41 Transdermal Nicotine used with Niacin is likely to cause flushing and dizziness.
Carbamazepine (an antiseizure medication) is more likely to cause toxicity in combination with niacin. Nicotinic acid reacts with hemoglobin and myoglobin in meat to form a brightly coloured complex, and thus has been used as a food additive, typically to improve the colour of ground meat. Concomitant use of Niacin with Statin class drugs to lower cholesterol can cause myopathy.

42 Vitamin B5 (Pantothenic acid)
It is a peptide substance composed of Pantoic acid and b-Alanine. It can be present as the Calcium salt or the Alcohol “Pantothenol”.

43 Natural Sources Animal Sources: Plant Sources: Honey and Molasses.
Liver, kidney and Heart. Milk and Milk Products (Cheese, Yogurt and Butter). Plant Sources: Cereals Honey and Molasses. Yeasts.

44 Role of Vitamin B5 It is a part of Co-enzyme A that assists the following reactions: Formation of Sterols (Cholesterol and 7-Dehydrocholesterol). Formation of Fatty acids. Formation of Keto acids such as Pyruvic acid.

45 Required Daily Amount Deficiency
4 Years and over 10 mg Less than 4 years 5 mg Infants 3 mg Deficiency Rare to occur. When occur it leads to Paresthesias (is a sensation of tingling, pricking, or numbness of a person's skin).

46 Uses: Treat and prevent deficiency state.
Supplements in cases of inadequate diet. It is Described for: Diabetic neuropathy. Arthritis. In hair dyes.

47 Uses of Dexpantothenol
Topically for: Burning Itching Irritation To Relive gas retention.

48 Vitamin B6 Pyridoxine

49 Natural Sources Vitamin B6 is found in: Cereals, Beans, Meat, Liver, Fish, Yeast, Nuts and some fruits as Banana and Potatoes. It is also produced by bacterial flora in the colon.

50 Role of Vitamin B6 Vitamin B6 is needed for more than 100 enzymes involved in protein metabolism. It is also essential for red blood cell metabolism and hemoglobin formation. The nervous and immune systems need vitamin B6 to function efficiently. It is also needed for the conversion of Tryptophan (an amino acid) to Niacin (Vitamin B3). Vitamin B6 also helps maintain blood glucose within a normal range. When caloric intake is low vitamin B6 help to convert stored carbohydrate or other nutrients to glucose to maintain normal blood sugar levels.

51 Required Daily Amount Babies under six months 0.3 mg
Babies Six months to one year old 0.6 mg. Children 1- 3 years old 1.0 mg 4- 6 years old 1.1 mg 7- 10 years old 1.4 mg Males aged years 1.7 mg 15 years and older 2.0 mg Females years 1.4 mg Female years 1.5 mg Women age 19 years and older 1.6 mg Pregnancy 2.2 mg Lactation (2.1 mg). Adults mg

52 Causes of Deficiency Individuals with a poor quality diet or an inadequate B6 intake. Alcoholics because alcohol also promotes the destruction and loss of vitamin B6 from the body. Older people. Asthmatic children treated with theophylline because it decreases body stores of vitamin B6.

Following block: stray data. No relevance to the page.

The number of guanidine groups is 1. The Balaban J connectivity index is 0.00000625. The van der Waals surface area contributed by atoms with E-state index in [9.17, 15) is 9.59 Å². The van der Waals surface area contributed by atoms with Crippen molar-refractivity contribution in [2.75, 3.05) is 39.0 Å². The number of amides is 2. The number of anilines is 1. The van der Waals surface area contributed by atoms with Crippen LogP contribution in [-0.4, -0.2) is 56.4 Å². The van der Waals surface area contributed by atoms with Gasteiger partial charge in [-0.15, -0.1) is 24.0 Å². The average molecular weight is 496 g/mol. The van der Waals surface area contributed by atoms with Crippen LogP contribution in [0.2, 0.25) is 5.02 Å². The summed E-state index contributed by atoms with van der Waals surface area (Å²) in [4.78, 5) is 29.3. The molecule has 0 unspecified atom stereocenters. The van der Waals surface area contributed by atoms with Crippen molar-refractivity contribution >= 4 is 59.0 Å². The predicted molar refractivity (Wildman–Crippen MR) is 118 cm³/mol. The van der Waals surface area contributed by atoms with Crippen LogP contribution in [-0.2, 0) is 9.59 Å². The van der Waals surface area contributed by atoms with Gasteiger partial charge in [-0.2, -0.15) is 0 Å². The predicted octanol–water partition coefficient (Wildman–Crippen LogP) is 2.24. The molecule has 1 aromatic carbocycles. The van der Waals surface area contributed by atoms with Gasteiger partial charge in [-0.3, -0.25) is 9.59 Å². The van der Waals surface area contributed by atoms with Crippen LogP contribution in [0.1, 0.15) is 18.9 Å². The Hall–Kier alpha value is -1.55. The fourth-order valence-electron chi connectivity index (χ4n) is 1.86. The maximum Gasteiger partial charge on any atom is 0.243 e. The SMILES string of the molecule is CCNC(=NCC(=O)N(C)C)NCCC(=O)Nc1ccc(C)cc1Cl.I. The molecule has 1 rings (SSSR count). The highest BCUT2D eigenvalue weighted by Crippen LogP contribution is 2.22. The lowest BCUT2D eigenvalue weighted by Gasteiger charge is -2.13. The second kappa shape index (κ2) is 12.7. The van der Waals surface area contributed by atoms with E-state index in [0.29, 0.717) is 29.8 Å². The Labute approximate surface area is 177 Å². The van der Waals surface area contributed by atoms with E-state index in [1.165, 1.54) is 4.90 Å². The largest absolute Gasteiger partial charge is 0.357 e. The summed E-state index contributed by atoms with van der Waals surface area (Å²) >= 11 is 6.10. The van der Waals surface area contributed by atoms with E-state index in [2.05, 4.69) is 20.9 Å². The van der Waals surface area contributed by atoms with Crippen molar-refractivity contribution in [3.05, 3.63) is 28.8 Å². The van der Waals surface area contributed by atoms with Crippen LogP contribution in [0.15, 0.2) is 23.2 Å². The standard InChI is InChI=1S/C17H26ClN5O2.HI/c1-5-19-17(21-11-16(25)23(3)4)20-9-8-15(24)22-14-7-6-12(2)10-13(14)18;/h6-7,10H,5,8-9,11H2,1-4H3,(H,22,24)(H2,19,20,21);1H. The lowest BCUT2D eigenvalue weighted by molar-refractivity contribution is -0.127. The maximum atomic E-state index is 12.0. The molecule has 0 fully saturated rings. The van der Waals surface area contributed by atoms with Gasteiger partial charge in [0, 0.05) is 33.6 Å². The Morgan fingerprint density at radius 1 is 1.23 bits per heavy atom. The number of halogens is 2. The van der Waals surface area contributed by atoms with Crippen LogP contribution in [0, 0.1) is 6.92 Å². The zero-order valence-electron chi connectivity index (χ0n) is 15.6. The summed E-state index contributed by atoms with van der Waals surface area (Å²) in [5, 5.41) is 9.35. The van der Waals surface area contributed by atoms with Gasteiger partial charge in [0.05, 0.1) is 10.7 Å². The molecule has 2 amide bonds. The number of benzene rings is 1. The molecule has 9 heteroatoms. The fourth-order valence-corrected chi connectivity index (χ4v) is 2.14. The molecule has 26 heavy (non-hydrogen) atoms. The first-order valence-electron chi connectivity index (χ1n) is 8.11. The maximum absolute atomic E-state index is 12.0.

53 Deficiency Signs of vitamin B6 deficiency include:
Skin: Dermatitis (skin inflammation), Stomatitis (inflammation of the mucous lining of any of the structures in the mouth), Glossitis (is inflammation or infection of the tongue ). Neurological abnormalities: Depression, confusion, and convulsions. Vitamin B6 deficiency also can cause anemia.

54 Uses Treatment and Prevention of deficiency.
For people are high risk of deficiency. Can also described in: Acne Kidney stones Premenstrual syndromes Improve some CNS conditions.

55 Side Effects Too much vitamin B6 can result in nerve damage to the arms and legs. This neuropathy is usually related to high intake of vitamin B6 and is reversible when supplementation is stopped.

56 Interaction Some Drugs increase the excretion of Vitamin B6 by the body as: Chloramphenicol. Oral Contraceptives. Cycloserine. Isoniazide. L-Dopa

57 Vitamin B7 (Vitamin H, Biotin, Growth Factor, Co-enzyme R)
It is 2-Imidazolidinone tetrahydrothiophene-4-valeric acid.

58 Natural Sources Liver. Meat. Kidney Yeast Egg yolk Mushrooms
Milk and milk products.

59 Role of Vitamin B7 It is a co-enzyme for several carboxylation reactions. Important for carbon dioxide fixation. Important for Carbohydrates and Fats metabolism. Co-factor for Pyruvate carboxylase.

60 Required Daily Amount Deficiency
mg/day. Deficiency Only induced in experimental animals not observed in human: Skin lesions Retarded growth Hair loss

61 Biotin Antagonists Structural analogs:
Biotin sulfonate Desthiobiotin Imidazolidone acids. Avidin in Raw egg combines and inactivate Biotin.

62 Uses Treat and prevent deficiency conditions.
Supplement in cases of inadequate diet. In vitamin B-Complex to improve glucose metabolism. In skin disease as Acne and Dermatitis.

63 Vitamin B9 (Vitamin M, Vitamin B-c, Folic acid )
Conjugate of Pteridine, p-Aminobenzoic acid and Glutamic acid.

64 Natural Sources Liver. Yeast Fruits Leafy Vegetables
Milk and milk products.

65 Role of Vitamin B9 THF act as Co-enzyme for:
Leucopoiesis (Production of Leukocytes). Erythropoiesis (Production of Erythrocytes). Nucleoprotein synthesis.

66 Required Daily Amount Deficiency
mg/day. Deficiency Very rare due to: Malabsorption (due to alcoholism). Impaired Hepatic functions (due to alcoholism). Leads to: Glossitis (is inflammation or infection of the tongue ). Megaloblastic anemia Leucopenia

67 Biotin Antagonists Structural analogs: Sulfonamides.

68 Uses Treat and prevent deficiency conditions.
Supplement in cases of inadequate diet. Treatment of chronic intestinal and liver diseases.

69 B vitamins Deficiency Vitamin B1 (Thiamine) deficiency causes Beriberi. Symptoms of this disease of the nervous system include weight loss, emotional disturbances, Wernicke's encephalopathy (impaired sensory perception), weakness and pain in the limbs, periods of irregular heartbeat, and edema (swelling of bodily tissues). Heart failure and death may occur in advanced cases. Chronic thiamine deficiency can also cause Korsakoff's syndrome, an irreversible psychosis characterized by amnesia and confabulation. Vitamin B2 (Riboflavin) deficiency causes Ariboflavinosis. Symptoms may include cheilosis (cracks in the lips), high sensitivity to sunlight, angular cheilitis, glossitis (inflammation of the tongue), seborrheic dermatitis or pseudo-syphilis (particularly affecting the scrotum or labia majora and the mouth), pharyngitis, hyperemia, and edema of the pharyngeal and oral mucosa.